Culture Rover

#171 - The Network Culture Critique

In the Winter 2007 issue, N Plus 1 issued a mighty screed that decried the insidious decline of intellectual life in the information age (an excerpt that focuses on email appears on the N Plus 1 website, but the longer essay also addresses cellphones, blogging, marketing, internet porn, wireless cafes, etc.).

The piece functions as a kind of anti-Adbusters. It doubts the effectiveness of "culture jamming," of burrowing deep into the electronic bloodstream to reshape, divert, or simply derail capitalism. Instead, the editors of N Plus 1 argue, in essence, that resistance is futile, that capitalism can outlast and absorb attempts to utilize technological communication devices to further a libratory, democratic, and fulfilling public life.

This is an update of the mass culture critique of the 1950s. Call it the Network Culture Critique. N Plus 1's essay identifies many troubling ironies of the information age: the tyranny of email, which is good for flirtation and not much else; the thin intellectual gruel of so much of the blogosphere, the creep of glib consumer-marketing language into electronic discourse; the strange convergence of labor and porn on computers; the panoptic disciplinary control of wireless cafes over the work lives of their freelance-laboring customers; the unrelenting cacophony of cellphone chatter in public spaces; the way in which the benefits of electronic communication devices in emergencies (a cellphone when your car breaks down, for instance) wind up enslaving us in daily life (thousands of emails to which one must respond); and the flourishing of microcommunities at the expense of a unified public sphere (think listservs and Myspace networks). The myriad links of the network society, N Plus 1 contends, might just prove to be so much chainlink.

However, the essay's bleak perspective takes on a reactionary air. It wants to avoid the mess of the electronic network for a purity of intellectual experience. There is a rightly expressed exhaustion at the speed of information, a speed that, as the N Plus 1 essay points out, is not unlike commuter traffic: fast machines forced to plod along in a crush of density. But instead of probing the dizzying array of byways, cul-de-sacs, and high-speed data packets in the network society for their strange mixtures of alienation and connection, of control and liberation, N Plus 1 gives up, shrugs their shoulders instead of putting their shoulders to the LCD screen. You can hardly blame them. It's frantic and enervating out there (in there?).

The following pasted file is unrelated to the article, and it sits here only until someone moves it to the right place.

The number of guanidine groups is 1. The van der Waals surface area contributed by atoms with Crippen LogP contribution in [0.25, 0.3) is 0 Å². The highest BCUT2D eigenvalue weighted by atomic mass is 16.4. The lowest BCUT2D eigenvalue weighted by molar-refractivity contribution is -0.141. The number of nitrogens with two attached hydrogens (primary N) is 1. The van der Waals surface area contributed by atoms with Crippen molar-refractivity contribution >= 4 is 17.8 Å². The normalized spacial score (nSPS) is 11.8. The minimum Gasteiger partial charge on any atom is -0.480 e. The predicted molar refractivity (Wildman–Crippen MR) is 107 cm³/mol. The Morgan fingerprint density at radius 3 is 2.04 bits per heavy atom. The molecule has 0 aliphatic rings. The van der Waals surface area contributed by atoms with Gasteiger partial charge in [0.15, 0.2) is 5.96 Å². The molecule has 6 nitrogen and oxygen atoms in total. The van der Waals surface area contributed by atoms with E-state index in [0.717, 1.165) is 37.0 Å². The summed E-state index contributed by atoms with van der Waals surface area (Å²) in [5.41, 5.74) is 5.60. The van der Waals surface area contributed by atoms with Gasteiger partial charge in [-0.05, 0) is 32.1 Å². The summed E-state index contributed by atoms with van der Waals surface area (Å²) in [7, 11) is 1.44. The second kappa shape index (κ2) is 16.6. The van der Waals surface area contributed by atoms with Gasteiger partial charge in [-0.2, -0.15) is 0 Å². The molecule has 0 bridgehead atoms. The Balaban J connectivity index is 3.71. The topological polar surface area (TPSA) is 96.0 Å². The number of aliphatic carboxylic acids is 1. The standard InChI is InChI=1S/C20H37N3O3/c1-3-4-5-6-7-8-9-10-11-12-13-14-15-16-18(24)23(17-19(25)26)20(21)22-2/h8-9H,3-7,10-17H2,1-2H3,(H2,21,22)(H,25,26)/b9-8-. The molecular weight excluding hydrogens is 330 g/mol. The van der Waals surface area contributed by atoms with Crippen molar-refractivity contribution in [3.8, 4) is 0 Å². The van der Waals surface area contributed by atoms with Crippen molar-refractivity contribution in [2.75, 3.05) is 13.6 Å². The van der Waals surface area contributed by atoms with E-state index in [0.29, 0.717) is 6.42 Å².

The issue is time: its uses, who controls it, the overwhelming of it by information. Maybe what we need to grapple with this historical moment is something like Walter Benjamin's conception of history. His sense of time involved letting go of linear connections and, instead, exploring how the very onslaught of events themselves -- even catastrophes and tragedies -- always invoked counter-histories, alternative narratives, bits of utopian hope, shards of critical awareness within their suffering.

Benjamin's is a dialectic of despair and dreams. Pro-network society advocates and corporate shills (The Long Tail) emphasize the dreams but not the despair. N Plus 1 gets the despair but misses the dreams. We need both, since in the end, they are strands of the the same world wide web, that space of social stickiness where humans and their machines labor and play. And maybe with a dialectic of despair and dreams in mind, we might develop what Benjamin writes of as "a conception of the present as the 'time of the now' which is shot through with chips of Messianic time."

Perhaps those "chips of Messianic time" are microchips.

(For a critique of N Plus 1's Network Culture Critique, see Rob Horning's Marginal Utility blog.)

22 August 2007

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